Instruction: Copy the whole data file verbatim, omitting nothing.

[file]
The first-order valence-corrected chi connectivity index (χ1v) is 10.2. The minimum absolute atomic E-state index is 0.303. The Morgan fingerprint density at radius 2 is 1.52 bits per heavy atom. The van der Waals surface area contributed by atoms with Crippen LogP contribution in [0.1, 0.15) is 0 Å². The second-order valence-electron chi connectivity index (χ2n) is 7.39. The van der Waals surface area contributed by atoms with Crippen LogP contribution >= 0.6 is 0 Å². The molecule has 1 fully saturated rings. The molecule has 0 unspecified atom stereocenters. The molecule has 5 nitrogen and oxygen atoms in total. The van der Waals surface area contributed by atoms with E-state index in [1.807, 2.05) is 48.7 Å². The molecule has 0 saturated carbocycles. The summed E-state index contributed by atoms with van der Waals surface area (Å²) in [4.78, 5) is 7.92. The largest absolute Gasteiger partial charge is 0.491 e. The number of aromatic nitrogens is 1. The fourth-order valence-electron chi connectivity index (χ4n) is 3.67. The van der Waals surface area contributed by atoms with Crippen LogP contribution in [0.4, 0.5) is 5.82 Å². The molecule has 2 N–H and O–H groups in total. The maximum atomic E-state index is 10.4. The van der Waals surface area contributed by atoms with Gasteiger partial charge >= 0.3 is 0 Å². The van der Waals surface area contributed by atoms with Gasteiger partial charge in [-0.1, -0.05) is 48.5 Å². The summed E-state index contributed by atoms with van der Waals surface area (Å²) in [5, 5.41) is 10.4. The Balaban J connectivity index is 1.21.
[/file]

The first-order valence-corrected chi connectivity index (χ1v) is 10.2. The minimum absolute atomic E-state index is 0.303. The Morgan fingerprint density at radius 2 is 1.52 bits per heavy atom. The van der Waals surface area contributed by atoms with Crippen LogP contribution in [0.1, 0.15) is 0 Å². The second-order valence-electron chi connectivity index (χ2n) is 7.39. The van der Waals surface area contributed by atoms with Crippen LogP contribution >= 0.6 is 0 Å². The molecule has 1 fully saturated rings. The molecule has 0 unspecified atom stereocenters. The molecule has 5 nitrogen and oxygen atoms in total. The van der Waals surface area contributed by atoms with E-state index in [1.807, 2.05) is 48.7 Å². The molecule has 0 saturated carbocycles. The summed E-state index contributed by atoms with van der Waals surface area (Å²) in [4.78, 5) is 7.92. The largest absolute Gasteiger partial charge is 0.491 e. The number of aromatic nitrogens is 1. The fourth-order valence-electron chi connectivity index (χ4n) is 3.67. The van der Waals surface area contributed by atoms with Crippen LogP contribution in [0.4, 0.5) is 5.82 Å². The molecule has 2 N–H and O–H groups in total. The maximum atomic E-state index is 10.4. The van der Waals surface area contributed by atoms with Gasteiger partial charge >= 0.3 is 0 Å². The van der Waals surface area contributed by atoms with Gasteiger partial charge in [-0.1, -0.05) is 48.5 Å². The summed E-state index contributed by atoms with van der Waals surface area (Å²) in [5, 5.41) is 10.4. The Balaban J connectivity index is 1.21.